Even during the day it can be dark inside Batteríið, but this can be a
good thing because the space looks larger than it actually is. The bar
itself is short, which sometime leads to annoying waiting times, but
around 600 ISK a pop, you can afford at least a few beers. The stage is
centrally located, which means there are plenty of vantage points from
which to catch the act. MZ
What’s not great about experiencing music in the midst of majestic
arches, mighty gold crosses, candelabras and paintings of Jesus with
arms outstretched and whatnot? Concerts in Fríkirkjan can be heavenly;
the acoustics are truly amazing as is the beauty of the church. Just be
prepared for some low key, laid back action. Beware of the narrow
benches on the balcony, even though this happens to be the best
location for viewing. LP
Something about Grand Rokk elicits the traditional feel of a haphazard
neighborhood pub. Upstairs is a nice contrast to the homeliness of
below—there’s a solid stage and enough room to fit a crowd of nearly a
hundred. As for the bathrooms—quantity beats quality but that’s good
enough for us. MZ
This daytime diner turns into a nighttime hotspot for unplugged acts.
The long bar and show-space at the back of the room make it okay to get
a beer, but kind of hard to get to the bathroom. Beer is reasonably
priced, but not particularly cheap. Get there early if you have any desire for seating. RL
Built in 1897, the historical theatre by the pond is a small and
charming show-room with an above average capacity. It’s like NASA’s
baby sister. Its 19th Century chic décor is well reflected in the price
of drinks. Bathrooms can be a bit of a wait. The place can be wonderful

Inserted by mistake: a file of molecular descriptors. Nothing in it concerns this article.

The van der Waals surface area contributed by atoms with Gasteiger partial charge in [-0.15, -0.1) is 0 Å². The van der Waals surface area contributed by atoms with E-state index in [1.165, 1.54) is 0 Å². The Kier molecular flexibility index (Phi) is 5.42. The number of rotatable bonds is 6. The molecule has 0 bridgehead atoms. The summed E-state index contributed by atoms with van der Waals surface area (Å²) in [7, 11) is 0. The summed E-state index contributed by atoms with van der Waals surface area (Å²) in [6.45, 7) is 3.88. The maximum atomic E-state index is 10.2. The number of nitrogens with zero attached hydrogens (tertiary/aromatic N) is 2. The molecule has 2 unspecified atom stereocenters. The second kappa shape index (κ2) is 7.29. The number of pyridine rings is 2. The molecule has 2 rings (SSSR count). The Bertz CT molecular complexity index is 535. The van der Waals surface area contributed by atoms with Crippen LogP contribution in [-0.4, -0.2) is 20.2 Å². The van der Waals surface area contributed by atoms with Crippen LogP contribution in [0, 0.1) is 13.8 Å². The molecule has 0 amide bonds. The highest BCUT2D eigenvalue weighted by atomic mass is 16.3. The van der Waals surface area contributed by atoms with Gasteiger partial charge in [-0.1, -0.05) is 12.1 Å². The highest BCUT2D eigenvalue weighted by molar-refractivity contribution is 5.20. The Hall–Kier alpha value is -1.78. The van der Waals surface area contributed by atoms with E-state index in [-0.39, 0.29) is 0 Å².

to experience live music in, provided the place isn’t too crowded and
the soundperson doesn’t suck. RL
The self-described “only club in town” is an out of control dancerama.
Drinks are fairly average price for the city, but they frequently have
specials on mixes. The women‘s washroom is like a makeup bomb went off
in there and the men‘s room is often a breeding ground for
cock-measuring quarrels. There is still no better place to hear
electronic music. RL
Once a year, The Reykjavík Art Gallery is transformed into Airwaves’
largest venue, hosting some of the bigger acts Airwaves has to offer.
Drinks are fairly expensive, but hey, it’s a classy gallery and you’re
partying among masterpieces so what the heck. Expect some of the
wildest dancing in town and general insanity, with a taste of posh. LP
This music venue/nightclub is a steady Airwaves favourite. There’s a
bunch of sane madness going on with just the right amount of rowdiness.
On the downside, it’s not the best place to get wasted for cheap, as
drinks are on expensive side. The ladies room offers a fair amount of
elbow shoving and catfights, which isn’t necessarily a bad thing if
you’re up for some drama. LP
Sódóma translates to Sodom, but don’t be misled; there’s no more – or
less – sodomy here than in most other bars in town. Climb the dark
stairwell and enter a fairly large floor bordered by a few tables.
Beers are moderately priced, and if you can shove your way outside
there’s a covered balcony where the nicotine-minded can get their fix.
The piece de resistance has to be the men’s bathroom, where patrons are
invited to piss on the portraits of the banksters. MZ
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